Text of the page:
More NewsQuestions for Six Apart’s Ad Honcho

Questions for Six Apart's Ad Honcho

Patty Mitchell was brought in seven months ago to lead the ad sales strategy for a company rooted in subscription revenue.

Amateur media is getting ever-more attention from advertisers.

Each week brings new headlines about the amount of time people spend reading and creating blogs, podcasts and videos; about their many-hundred connections on social networking sites; about their addictions to video-sharing sites. And judging from the new CGM practices at some agencies and the stakes they’ve taken in social networking plays, marketers are gearing up to spend big money to engage prospects in these places.

Challenges abound. Marketers are worried about adjacency; consumers may resent the intrusion, or ignore the ads entirely; and site owners — the “publishers” — are struggling to develop useful ad products for their content.

Six Apart, one of the progenitors of blogging, never carried ads on any of its products before this year. From the start the company focused on hardcore development, building products strong and vital enough to thrive under a subscription model.

Now that’s changing. The company earlier this year hired a VP of worldwide sales, Patty Mitchell, to oversee the launch of ads on its LiveJournal platform, as well as on Vox, its pre-launch social network play. The LiveJournal implementation is well underway. Vox, which is completely ad-supported, will be widely available in the fall.

Q.What’s it like leading ad sales at an organization that’s founded on subscription revenue?

A.It’s an incredibly smart group of people who have been standard bearers for blogging tools. They have continued to emphasize the quality of the product and the value of the customer in a way that I’ve never seen.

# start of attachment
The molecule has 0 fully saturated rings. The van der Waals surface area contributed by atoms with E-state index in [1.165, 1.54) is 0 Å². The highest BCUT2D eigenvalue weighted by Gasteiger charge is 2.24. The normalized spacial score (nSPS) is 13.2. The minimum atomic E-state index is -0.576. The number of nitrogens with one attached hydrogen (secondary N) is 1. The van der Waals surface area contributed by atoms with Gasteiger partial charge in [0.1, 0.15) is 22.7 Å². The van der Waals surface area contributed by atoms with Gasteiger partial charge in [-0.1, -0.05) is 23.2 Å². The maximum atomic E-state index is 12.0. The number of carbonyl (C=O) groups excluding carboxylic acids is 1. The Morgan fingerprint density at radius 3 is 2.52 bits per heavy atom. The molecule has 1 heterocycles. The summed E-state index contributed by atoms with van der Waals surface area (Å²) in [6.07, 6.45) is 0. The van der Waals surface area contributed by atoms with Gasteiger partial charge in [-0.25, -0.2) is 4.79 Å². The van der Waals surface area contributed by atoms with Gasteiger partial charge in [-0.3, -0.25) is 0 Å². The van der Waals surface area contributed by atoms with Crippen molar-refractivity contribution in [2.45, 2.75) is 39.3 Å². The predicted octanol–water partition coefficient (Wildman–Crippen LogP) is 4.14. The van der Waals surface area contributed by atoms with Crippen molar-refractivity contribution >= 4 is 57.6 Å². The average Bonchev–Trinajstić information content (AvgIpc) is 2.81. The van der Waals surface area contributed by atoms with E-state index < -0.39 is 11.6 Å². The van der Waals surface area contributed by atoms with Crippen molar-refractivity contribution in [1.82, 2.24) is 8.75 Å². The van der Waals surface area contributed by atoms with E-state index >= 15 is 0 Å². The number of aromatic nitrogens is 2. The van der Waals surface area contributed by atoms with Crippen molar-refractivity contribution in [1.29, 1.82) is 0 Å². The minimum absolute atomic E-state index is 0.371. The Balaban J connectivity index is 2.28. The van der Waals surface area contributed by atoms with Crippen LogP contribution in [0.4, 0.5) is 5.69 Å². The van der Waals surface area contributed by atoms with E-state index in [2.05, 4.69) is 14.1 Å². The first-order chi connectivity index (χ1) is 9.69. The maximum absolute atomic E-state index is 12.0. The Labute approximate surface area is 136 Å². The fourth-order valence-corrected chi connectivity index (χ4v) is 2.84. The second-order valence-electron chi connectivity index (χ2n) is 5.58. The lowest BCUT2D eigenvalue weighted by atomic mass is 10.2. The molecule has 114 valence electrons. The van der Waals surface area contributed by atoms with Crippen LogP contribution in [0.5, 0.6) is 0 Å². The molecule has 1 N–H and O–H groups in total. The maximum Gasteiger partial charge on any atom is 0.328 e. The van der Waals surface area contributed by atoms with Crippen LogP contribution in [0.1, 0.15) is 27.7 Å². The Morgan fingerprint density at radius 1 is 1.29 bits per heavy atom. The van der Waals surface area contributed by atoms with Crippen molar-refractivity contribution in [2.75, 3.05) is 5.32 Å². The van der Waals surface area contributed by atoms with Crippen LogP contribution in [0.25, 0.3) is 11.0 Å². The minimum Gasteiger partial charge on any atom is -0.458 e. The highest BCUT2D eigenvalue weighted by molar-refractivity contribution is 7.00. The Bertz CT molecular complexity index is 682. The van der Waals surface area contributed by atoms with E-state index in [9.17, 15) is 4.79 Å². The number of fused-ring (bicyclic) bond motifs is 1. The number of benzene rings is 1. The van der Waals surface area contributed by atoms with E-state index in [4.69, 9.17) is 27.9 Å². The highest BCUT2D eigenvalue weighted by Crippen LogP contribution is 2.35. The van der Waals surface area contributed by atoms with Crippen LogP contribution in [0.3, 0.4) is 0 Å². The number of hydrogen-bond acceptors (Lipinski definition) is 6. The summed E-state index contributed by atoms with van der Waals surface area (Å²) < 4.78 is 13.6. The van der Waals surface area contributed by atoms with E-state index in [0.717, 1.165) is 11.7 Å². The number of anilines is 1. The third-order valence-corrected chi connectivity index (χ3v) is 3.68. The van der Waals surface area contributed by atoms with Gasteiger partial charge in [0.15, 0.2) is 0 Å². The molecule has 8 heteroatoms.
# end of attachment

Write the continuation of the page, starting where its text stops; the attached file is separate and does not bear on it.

The interesting thing is now we’re expanding the definition of customer, when you introduce advertising. There’s an education [I want to impart] in how to value the advertiser.

Having come from a media background, where some people are more concerned about the advertiser than the audience, I find it’s flipped. I have to go in and say, “This is a customer too and there’s a balance we can strike between the needs of the advertiser and the needs of the audience.”

Q.How did ads on LiveJournal come to be, and how did the community react?

A.LiveJournal is a top 100 site and probably the only one that didn’t have advertising. Prior to April, when we introduced advertising, you had two options: a free account or a paid account. The paid account was souped up. We wanted to be able to offer a different level of service, less than the premium, but more than the basic. We introduced that in April, which [required] an opt-in to display ads.